I've been on 26 space missions; they range from suborbital to orbital to shuttle experiments to planetary missions.
If two billion people wanted to watch a robot fly by Pluto, imagine what it will be like when the first humans step on Mars. It'll be the most unifying event anybody could ever put on.
If the Pluto mission was a cat, then it would've been dead long ago because they only get nine lives, and we've had significantly more than nine stoppages and odd twists and turns.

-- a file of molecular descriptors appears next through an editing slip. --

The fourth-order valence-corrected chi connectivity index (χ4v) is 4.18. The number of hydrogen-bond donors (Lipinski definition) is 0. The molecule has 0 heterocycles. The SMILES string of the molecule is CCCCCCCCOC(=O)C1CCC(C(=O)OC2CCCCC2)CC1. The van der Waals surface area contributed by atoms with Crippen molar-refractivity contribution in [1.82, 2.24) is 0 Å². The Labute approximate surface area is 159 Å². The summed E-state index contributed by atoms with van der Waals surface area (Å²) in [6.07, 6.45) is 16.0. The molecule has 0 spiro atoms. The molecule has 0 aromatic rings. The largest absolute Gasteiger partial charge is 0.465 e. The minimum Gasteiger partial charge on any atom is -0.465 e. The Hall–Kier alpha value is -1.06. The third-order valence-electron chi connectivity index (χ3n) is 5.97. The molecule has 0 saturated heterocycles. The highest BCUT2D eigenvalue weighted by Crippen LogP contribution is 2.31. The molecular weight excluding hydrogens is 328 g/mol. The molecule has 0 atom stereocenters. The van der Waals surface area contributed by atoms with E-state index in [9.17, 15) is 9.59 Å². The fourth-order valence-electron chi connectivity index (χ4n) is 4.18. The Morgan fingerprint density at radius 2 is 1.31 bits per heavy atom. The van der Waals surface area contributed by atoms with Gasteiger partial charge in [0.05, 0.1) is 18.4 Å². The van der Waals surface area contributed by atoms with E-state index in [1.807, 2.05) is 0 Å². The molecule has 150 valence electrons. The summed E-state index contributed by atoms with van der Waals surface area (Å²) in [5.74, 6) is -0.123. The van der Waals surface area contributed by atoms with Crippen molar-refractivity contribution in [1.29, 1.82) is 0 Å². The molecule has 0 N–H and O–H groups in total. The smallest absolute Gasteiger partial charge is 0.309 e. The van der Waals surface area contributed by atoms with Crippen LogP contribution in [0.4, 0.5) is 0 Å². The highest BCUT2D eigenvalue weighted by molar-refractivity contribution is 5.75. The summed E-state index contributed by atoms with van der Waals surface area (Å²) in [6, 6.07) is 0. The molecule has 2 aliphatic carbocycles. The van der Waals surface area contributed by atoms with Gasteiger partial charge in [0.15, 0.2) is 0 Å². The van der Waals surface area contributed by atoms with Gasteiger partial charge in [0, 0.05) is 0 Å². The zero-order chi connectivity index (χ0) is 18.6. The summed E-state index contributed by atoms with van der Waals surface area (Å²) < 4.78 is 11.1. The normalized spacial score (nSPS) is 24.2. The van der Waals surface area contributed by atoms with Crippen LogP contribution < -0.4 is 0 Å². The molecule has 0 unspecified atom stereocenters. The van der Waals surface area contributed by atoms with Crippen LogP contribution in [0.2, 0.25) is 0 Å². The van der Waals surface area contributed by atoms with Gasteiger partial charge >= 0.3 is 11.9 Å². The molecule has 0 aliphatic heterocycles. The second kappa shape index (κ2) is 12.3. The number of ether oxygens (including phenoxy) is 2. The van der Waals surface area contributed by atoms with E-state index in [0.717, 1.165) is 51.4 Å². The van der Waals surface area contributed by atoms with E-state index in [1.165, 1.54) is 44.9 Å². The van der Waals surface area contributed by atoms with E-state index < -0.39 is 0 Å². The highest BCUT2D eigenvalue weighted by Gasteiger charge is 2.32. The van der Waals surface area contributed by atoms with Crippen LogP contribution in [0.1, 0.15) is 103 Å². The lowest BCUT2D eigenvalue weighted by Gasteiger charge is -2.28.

The Kuiper belt region, which I call the third zone because it lies beyond the rocky terrestrial planets and beyond the giant planets, is a bizarre frontier.
Just speaking for myself, I think the return of people to the Moon has a lot to offer for understanding the formation and evolution of terrestrial worlds; so would the exploration of near-Earth asteroids by people.
Having a diverse suite of U.S.-manned spaceflight systems to access space is inherently robust.